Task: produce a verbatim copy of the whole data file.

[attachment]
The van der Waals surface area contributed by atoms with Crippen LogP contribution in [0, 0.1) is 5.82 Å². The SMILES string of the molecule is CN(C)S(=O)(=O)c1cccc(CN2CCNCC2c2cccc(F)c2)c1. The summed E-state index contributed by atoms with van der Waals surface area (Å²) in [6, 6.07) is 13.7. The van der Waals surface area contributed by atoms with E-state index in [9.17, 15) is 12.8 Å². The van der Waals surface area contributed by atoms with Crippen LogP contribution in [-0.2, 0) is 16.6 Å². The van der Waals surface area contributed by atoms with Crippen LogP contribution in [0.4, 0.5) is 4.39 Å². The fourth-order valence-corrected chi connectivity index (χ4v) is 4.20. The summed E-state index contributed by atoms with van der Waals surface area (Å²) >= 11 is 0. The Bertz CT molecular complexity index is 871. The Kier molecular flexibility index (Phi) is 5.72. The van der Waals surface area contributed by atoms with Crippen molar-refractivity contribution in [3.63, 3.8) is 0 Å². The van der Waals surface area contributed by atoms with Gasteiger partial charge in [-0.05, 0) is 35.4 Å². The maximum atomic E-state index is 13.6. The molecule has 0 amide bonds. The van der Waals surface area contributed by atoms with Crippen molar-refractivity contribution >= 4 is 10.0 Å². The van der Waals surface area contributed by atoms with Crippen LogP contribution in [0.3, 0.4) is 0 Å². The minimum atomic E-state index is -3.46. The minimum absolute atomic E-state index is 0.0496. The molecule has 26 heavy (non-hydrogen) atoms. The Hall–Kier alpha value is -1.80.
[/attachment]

The van der Waals surface area contributed by atoms with Crippen LogP contribution in [0, 0.1) is 5.82 Å². The SMILES string of the molecule is CN(C)S(=O)(=O)c1cccc(CN2CCNCC2c2cccc(F)c2)c1. The summed E-state index contributed by atoms with van der Waals surface area (Å²) in [6, 6.07) is 13.7. The van der Waals surface area contributed by atoms with E-state index in [9.17, 15) is 12.8 Å². The van der Waals surface area contributed by atoms with Crippen LogP contribution in [-0.2, 0) is 16.6 Å². The van der Waals surface area contributed by atoms with Crippen LogP contribution in [0.4, 0.5) is 4.39 Å². The fourth-order valence-corrected chi connectivity index (χ4v) is 4.20. The summed E-state index contributed by atoms with van der Waals surface area (Å²) >= 11 is 0. The Bertz CT molecular complexity index is 871. The Kier molecular flexibility index (Phi) is 5.72. The van der Waals surface area contributed by atoms with Crippen molar-refractivity contribution in [3.63, 3.8) is 0 Å². The van der Waals surface area contributed by atoms with Gasteiger partial charge in [-0.05, 0) is 35.4 Å². The maximum atomic E-state index is 13.6. The molecule has 0 amide bonds. The van der Waals surface area contributed by atoms with Crippen molar-refractivity contribution >= 4 is 10.0 Å². The van der Waals surface area contributed by atoms with Crippen LogP contribution in [0.3, 0.4) is 0 Å². The minimum atomic E-state index is -3.46. The minimum absolute atomic E-state index is 0.0496. The molecule has 26 heavy (non-hydrogen) atoms. The Hall–Kier alpha value is -1.80.